What were you up to today meaning?

What were you up to meaning?

It just means doing something. So the question “What are you up to?” just means “What are you doing?”

What are you up to today answer?

“What are you up to” is a very common and casual (informal) way of saying “What are you doing?” You may also hear people say “What’s up?” which has the same implication. Your answer to this should be equally casual, as most people don’t expect a long or detailed explanation of what you are doing.

What have you been up to today meaning?

How to Anwer on Question What Have You Been Up To? The most common answer to this question is “nothing much, and you?” And this means that you haven’t done a lot today, this week, recently, or since you last spoke to each other.

What are we up to today?

What does “what are you up to today” mean? “What are you up to today” means “what are your plans today.” Thus, it is often interpreted as an implicit invitation to do something for the day.

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What are you up to tonight meaning?

“What are you doing tonight?” which means “I want to know if you are busy or if we could do something together.” “What are you up to tonight?” which means “I want to know what you’re doing tonight because I’m interested or trying to make small talk.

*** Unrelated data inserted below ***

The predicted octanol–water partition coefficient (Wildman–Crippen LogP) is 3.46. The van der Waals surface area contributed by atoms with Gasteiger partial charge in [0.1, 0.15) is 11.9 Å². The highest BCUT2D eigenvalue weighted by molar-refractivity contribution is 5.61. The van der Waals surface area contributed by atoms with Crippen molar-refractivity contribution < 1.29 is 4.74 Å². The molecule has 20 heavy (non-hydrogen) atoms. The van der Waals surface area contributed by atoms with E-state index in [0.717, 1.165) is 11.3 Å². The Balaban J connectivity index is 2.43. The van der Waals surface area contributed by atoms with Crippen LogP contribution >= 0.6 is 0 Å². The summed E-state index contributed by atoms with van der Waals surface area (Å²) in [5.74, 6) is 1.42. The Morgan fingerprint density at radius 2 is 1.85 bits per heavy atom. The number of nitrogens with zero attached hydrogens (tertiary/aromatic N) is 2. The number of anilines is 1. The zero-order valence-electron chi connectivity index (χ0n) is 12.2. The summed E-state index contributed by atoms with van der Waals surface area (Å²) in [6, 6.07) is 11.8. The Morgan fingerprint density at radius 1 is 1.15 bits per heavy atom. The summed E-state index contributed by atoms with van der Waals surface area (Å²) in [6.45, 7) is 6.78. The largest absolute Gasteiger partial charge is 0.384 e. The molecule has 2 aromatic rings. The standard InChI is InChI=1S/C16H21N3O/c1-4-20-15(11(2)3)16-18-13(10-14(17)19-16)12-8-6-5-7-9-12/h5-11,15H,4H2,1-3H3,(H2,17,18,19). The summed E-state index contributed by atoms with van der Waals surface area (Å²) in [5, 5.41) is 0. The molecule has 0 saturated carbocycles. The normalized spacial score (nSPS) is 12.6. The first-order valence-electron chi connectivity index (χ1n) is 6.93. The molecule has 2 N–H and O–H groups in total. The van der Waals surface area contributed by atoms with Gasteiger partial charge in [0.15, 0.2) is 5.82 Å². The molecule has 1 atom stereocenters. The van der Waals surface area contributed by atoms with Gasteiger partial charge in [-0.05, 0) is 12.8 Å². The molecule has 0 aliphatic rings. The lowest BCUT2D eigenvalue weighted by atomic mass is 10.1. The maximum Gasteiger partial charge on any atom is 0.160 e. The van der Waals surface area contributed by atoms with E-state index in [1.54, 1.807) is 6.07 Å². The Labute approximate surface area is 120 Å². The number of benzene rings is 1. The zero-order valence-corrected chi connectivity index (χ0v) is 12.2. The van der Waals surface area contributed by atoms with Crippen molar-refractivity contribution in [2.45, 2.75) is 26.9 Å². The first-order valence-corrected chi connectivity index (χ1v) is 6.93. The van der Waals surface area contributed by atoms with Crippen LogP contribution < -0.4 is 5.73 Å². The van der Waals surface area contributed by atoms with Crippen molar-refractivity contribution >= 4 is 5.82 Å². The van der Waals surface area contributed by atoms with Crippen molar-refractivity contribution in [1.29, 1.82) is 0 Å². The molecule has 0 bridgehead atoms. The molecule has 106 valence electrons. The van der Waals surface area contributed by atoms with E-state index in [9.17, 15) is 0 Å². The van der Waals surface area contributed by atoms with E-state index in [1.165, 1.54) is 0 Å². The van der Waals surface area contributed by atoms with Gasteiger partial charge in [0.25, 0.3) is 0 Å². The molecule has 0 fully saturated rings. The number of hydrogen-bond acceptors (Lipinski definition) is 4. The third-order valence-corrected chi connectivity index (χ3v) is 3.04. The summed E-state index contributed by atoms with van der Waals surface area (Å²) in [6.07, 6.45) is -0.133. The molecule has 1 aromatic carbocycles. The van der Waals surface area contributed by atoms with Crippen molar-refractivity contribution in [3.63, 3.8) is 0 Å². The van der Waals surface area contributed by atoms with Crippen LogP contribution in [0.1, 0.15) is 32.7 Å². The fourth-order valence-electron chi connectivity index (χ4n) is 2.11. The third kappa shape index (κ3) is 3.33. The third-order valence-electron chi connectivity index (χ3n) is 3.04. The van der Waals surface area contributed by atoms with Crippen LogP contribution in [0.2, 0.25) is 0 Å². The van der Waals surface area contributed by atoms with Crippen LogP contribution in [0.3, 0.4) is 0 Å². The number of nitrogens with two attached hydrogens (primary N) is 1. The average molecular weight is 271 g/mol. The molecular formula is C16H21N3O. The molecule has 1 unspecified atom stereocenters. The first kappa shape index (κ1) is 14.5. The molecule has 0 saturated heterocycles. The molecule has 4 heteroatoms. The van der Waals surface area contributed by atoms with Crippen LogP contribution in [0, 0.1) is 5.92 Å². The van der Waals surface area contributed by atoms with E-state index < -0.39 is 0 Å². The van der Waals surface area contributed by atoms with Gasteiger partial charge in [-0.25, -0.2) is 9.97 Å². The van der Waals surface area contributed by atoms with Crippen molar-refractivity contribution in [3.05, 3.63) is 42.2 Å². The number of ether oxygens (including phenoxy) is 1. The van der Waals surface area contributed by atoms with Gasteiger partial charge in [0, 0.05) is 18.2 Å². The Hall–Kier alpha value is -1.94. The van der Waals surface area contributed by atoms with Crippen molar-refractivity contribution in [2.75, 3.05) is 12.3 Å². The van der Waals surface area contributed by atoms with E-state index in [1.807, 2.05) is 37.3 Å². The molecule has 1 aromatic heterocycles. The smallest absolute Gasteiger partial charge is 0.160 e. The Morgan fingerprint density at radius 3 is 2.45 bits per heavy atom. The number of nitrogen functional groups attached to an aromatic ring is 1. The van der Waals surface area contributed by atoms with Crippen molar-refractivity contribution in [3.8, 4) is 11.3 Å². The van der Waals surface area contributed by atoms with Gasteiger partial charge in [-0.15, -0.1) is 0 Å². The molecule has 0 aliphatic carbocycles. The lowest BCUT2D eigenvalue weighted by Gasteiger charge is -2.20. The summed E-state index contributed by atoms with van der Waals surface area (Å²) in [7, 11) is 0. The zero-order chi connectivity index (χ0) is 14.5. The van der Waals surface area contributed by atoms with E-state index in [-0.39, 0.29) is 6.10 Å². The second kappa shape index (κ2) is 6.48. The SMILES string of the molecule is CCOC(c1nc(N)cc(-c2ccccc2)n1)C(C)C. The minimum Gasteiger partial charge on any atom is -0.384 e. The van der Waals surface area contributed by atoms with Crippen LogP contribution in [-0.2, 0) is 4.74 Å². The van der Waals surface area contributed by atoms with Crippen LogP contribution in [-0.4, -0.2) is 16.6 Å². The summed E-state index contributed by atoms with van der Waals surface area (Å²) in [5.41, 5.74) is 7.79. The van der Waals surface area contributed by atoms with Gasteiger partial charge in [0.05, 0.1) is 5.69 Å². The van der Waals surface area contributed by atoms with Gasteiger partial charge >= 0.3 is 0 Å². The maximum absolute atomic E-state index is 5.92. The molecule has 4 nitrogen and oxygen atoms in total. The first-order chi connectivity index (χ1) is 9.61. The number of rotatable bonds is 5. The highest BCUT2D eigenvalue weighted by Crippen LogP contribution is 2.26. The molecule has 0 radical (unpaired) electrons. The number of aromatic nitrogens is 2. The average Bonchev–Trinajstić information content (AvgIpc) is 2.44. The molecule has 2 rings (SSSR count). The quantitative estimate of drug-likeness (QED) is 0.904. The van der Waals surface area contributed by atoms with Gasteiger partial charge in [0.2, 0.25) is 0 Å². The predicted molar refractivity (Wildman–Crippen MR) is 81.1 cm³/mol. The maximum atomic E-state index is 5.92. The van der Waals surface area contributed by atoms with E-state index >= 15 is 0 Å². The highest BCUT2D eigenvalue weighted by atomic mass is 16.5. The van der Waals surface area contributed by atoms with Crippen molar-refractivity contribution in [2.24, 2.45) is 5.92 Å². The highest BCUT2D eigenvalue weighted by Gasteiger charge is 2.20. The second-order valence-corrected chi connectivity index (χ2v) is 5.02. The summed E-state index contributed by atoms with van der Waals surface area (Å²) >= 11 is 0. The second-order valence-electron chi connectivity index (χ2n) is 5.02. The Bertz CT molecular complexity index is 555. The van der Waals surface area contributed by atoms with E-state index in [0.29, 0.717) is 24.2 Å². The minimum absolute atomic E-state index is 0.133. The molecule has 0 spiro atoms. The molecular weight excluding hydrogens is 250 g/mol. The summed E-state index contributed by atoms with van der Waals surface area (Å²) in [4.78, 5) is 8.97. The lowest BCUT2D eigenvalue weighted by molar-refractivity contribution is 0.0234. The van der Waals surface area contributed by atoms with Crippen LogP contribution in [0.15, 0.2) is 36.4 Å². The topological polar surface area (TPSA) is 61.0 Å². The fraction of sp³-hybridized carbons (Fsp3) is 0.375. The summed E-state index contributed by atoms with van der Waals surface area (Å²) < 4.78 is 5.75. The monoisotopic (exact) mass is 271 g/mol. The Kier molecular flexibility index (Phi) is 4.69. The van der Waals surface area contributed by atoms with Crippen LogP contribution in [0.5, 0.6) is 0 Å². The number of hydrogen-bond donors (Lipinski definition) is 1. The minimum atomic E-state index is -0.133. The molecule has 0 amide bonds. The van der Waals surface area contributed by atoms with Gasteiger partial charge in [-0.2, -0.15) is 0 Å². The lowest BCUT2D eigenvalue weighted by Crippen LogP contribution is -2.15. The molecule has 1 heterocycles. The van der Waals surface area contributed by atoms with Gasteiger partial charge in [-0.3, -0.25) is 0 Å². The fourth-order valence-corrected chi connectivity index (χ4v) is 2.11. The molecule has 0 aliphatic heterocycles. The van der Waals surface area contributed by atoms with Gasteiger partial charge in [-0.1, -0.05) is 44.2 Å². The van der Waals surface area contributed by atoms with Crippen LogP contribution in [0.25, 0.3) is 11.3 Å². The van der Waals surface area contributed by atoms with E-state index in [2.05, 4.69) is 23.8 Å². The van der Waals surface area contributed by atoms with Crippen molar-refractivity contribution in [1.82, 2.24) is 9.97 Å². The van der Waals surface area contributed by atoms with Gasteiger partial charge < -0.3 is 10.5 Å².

What does if it were up to me mean?

if it was up to me. IDIOM. To be up to no good. To be planning something bad, mischievous, etc.

What’s up best reply?

“What’s up” means “What’s happening.” I usually just reply “nothing.” because nothing is happening to me. But, there are alternatives, such as the usual reply to a greeting: Not much. Nothing.

What to say when someone ask what are you up to?

How do we answer it?

  • “Oh not much”
  • “Not too much”
  • “Not a whole lot”

What have you been up to Hindi meaning?

वह हाल ही में किया गया है

What have you been up to or too?

“What are you up to?” is the right way to use this idiom. “Too” is incorrect because it refers to “as well” or “additionally,” while “to” refers to a sequence of space and is therefore correct. English speakers frequently use this idiom to ask what someone is doing.